Is Vatican II Ancient History?
There was a most interesting debate in America (Feb. 24, 2003) on the meaning of the Second Vatican Council between Avery Cardinal Dulles of Fordham University and John W. O’Malley of the Weston Jesuit School of Theology in Cambridge, Mass. Cardinal Dulles stressed the letter of Vatican II and how it is to be interpreted in continuity with Catholic Tradition. Fr. O’Malley, on the other hand, spoke of the “radical nature” of Vatican II, meaning that the “style” and “spirit” of the Council were designed “to make some fundamental changes in the way the church operates….” How so? Vatican II essentially abandoned the “punitive language of previous councils. Believe this, or else!” O’Malley also points to significant changes with regard to ecumenism and Church-state relations, and to the vocabulary of Vatican II, “words like ‘development,’ ‘progress,’ and even ‘evolution.'” His basic point: “What this implies, of course, is further change in the future,” though he is not specific about what those changes would be.
Of course we side with Cardinal Dulles, but a letter from Joseph F. Kelly of Cleveland (March 17) put the debate in a new light: “After reading Cardinal Avery Dulles’s article about how traditional the Second Vatican Council really was, one cannot help but be struck by how much the reality of Catholic life, at least in this country, has already changed since the council. The council may not have legitimized dissent from noninfallible teachings [as Dulles says], but one need only go to a meeting of a scholarly religious society to learn that dissent is flourishing…. The council may have reaffirmed traditional teaching on contraception, but surveys show the vast majority of American Catholic women have used it…. The council may have reaffirmed the pope’s authority, but authority has little value if people ignore it…. For better or worse, many of the council’s positions are becoming history in American Catholic life” (or shall we say ancient history).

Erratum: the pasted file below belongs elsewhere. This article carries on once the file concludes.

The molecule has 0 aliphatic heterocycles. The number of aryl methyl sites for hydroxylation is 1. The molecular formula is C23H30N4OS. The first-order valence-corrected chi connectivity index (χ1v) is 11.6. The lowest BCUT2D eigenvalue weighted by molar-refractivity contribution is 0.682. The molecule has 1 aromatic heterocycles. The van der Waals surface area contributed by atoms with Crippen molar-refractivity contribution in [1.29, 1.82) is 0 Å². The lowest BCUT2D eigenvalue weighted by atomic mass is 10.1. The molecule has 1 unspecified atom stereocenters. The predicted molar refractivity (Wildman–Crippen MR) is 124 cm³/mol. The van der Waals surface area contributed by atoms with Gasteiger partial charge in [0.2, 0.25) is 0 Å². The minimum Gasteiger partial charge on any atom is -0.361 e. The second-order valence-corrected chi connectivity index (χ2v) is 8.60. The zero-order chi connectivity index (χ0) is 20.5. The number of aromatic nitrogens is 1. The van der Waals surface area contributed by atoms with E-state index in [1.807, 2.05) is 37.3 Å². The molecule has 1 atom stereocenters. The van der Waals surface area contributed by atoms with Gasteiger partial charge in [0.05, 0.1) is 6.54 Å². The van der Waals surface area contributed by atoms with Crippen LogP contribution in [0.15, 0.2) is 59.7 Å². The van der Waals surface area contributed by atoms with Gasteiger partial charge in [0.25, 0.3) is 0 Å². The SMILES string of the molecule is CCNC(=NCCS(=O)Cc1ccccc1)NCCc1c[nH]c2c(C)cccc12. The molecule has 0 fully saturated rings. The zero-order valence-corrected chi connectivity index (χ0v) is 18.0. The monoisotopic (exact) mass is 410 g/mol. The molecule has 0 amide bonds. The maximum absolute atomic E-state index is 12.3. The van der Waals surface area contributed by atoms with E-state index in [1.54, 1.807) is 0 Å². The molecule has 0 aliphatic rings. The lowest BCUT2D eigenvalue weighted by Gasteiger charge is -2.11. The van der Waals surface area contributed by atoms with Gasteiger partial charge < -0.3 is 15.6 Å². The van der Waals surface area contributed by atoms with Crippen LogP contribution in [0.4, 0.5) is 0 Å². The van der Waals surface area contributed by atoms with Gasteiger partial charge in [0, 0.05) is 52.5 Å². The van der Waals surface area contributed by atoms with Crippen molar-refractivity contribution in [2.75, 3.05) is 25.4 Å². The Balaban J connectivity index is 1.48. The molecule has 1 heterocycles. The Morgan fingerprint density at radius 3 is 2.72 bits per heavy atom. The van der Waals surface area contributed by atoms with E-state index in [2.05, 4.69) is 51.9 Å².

It’s as if the Third Vatican Council, which liberals have been yearning for, has already happened. It came by stealth, and nobody quite noticed.
If Cardinal Dulles, whose views reflect those of Pope John Paul II and Cardinal Ratzinger, is right, how is it that Fr. O’Malley’s take on Vatican II seems to have carried the day? And what is being done about it?
In this context, one can better understand the laments Rod Dreher has been making lately. His first cri de couer came in The Wall Street Journal (Aug. 20, 2002), where he asked: “Why does such a great and good man [John Paul II]…. allow so many American bishops, nearly all of whom he has appointed, to eviscerate the liturgical, catechetical and pastoral life of the Church to the point where we are now living in an undeclared schism?” Dreher pointed out that the chief duties of a pope are to “teach, sanctify and govern,” adding that John Paul has “taught and sanctified zealously,” but has “failed to govern the Church.” Moreover, John Paul “has explicitly recognized the crisis, given clear direction for its correction — and done nothing when his orders were ignored or undercut….”
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